America

Northeast Gets Hit Again: How Sick Of Winter Are You?

Tough going: A woman crosses the streets of Washington, D.C., in the snow on Wednesday (Jan. 26, 2011). i i

Tough going: A woman crosses the streets of Washington, D.C., in the snow on Wednesday (Jan. 26, 2011). Paul J. Richards/AFP/Getty Images hide caption

itoggle caption Paul J. Richards/AFP/Getty Images
Tough going: A woman crosses the streets of Washington, D.C., in the snow on Wednesday (Jan. 26, 2011).

Tough going: A woman crosses the streets of Washington, D.C., in the snow on Wednesday (Jan. 26, 2011).

Paul J. Richards/AFP/Getty Images

Heavy. Wet. Icy.

Ugh.

The storm that swept through parts of the Mid-Atlantic, Northeast and New England yesterday and into this morning wasn't one of those that leaves behind a fluffy white blanket that's kind of fun to play around in.

As the Associated Press says, the region was hit with "an icy mix of snow and rain" that has left hundreds of airplane passengers stranded, about 300,000 customers in and around Washington, D.C., wthout power, and basically ruined today's commute for folks up and down the coast.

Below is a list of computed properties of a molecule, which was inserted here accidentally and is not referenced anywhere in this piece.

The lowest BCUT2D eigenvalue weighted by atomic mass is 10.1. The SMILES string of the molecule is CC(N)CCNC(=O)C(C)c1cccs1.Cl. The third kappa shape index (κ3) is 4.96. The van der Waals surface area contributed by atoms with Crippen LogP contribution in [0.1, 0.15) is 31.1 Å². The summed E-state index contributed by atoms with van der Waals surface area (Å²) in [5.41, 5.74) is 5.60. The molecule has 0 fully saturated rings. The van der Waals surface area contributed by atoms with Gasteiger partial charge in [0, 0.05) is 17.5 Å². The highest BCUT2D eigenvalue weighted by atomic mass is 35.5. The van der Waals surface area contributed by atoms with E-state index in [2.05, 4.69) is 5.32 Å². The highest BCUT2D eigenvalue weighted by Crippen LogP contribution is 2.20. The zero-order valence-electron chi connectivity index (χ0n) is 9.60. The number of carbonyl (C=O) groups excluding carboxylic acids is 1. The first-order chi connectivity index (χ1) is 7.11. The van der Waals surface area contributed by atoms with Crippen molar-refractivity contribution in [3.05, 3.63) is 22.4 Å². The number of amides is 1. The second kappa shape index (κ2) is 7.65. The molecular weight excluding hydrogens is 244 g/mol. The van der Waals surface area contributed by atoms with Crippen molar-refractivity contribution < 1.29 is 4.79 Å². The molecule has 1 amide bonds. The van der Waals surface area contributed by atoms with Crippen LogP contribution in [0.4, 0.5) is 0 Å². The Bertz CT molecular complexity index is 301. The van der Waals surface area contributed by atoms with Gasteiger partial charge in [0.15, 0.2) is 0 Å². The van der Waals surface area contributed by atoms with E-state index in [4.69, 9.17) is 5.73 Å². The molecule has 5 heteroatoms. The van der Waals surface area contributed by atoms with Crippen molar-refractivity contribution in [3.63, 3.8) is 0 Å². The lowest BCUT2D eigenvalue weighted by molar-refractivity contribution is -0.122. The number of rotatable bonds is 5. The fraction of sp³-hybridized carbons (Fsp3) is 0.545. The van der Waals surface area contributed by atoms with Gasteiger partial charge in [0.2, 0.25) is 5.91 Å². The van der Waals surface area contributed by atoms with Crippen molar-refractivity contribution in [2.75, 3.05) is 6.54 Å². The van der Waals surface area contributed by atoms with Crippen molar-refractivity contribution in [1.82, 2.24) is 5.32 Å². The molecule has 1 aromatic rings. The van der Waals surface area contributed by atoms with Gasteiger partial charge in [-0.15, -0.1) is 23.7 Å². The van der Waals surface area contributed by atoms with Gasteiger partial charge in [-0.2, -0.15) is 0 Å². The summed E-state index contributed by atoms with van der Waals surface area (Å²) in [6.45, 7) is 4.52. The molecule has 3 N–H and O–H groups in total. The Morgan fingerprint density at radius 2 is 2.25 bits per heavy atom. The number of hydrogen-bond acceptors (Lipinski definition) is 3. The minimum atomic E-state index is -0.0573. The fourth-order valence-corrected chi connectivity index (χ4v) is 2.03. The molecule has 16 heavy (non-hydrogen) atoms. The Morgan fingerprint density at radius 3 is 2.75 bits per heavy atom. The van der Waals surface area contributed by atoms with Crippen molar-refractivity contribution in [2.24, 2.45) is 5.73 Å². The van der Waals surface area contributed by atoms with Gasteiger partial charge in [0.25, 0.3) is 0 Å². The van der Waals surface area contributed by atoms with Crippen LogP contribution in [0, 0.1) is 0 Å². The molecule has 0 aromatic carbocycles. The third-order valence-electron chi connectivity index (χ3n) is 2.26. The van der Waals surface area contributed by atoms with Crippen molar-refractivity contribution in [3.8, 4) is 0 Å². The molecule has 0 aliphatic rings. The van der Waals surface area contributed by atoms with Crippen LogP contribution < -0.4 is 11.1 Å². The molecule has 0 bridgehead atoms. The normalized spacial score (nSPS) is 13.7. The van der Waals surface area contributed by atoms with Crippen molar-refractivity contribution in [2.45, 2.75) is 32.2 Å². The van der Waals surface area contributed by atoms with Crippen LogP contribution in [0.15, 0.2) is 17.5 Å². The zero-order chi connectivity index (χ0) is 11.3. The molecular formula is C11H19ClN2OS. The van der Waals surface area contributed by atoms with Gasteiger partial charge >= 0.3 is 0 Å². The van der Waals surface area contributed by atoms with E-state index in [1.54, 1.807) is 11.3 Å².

The Washington Post calls it "thundersnow" (rumbles were heard in some places) and tells the tale of one commuter who was stuck on a local parkway for 13 hours.

The Philadelphia Inquirer says there was a double whammy in the City of Brotherly Love — an unexpected storm early Wednesday, followed by the bigger one late in the day. It was "as an all-out ambush," the newspaper says.

The New York Times sums up the story this way: "The powerful storm, appearing as a giant white smudge over the Northeast on radar maps, arrived in two parts, coating the region with rain and several inches of snow early Wednesday and then dumping up to an additional foot of snow in some places overnight Thursday."

And the Boston Herald is just fed up with it all: "Snow, Snow Go Away," its headline reads.

Well, what does everyone think?

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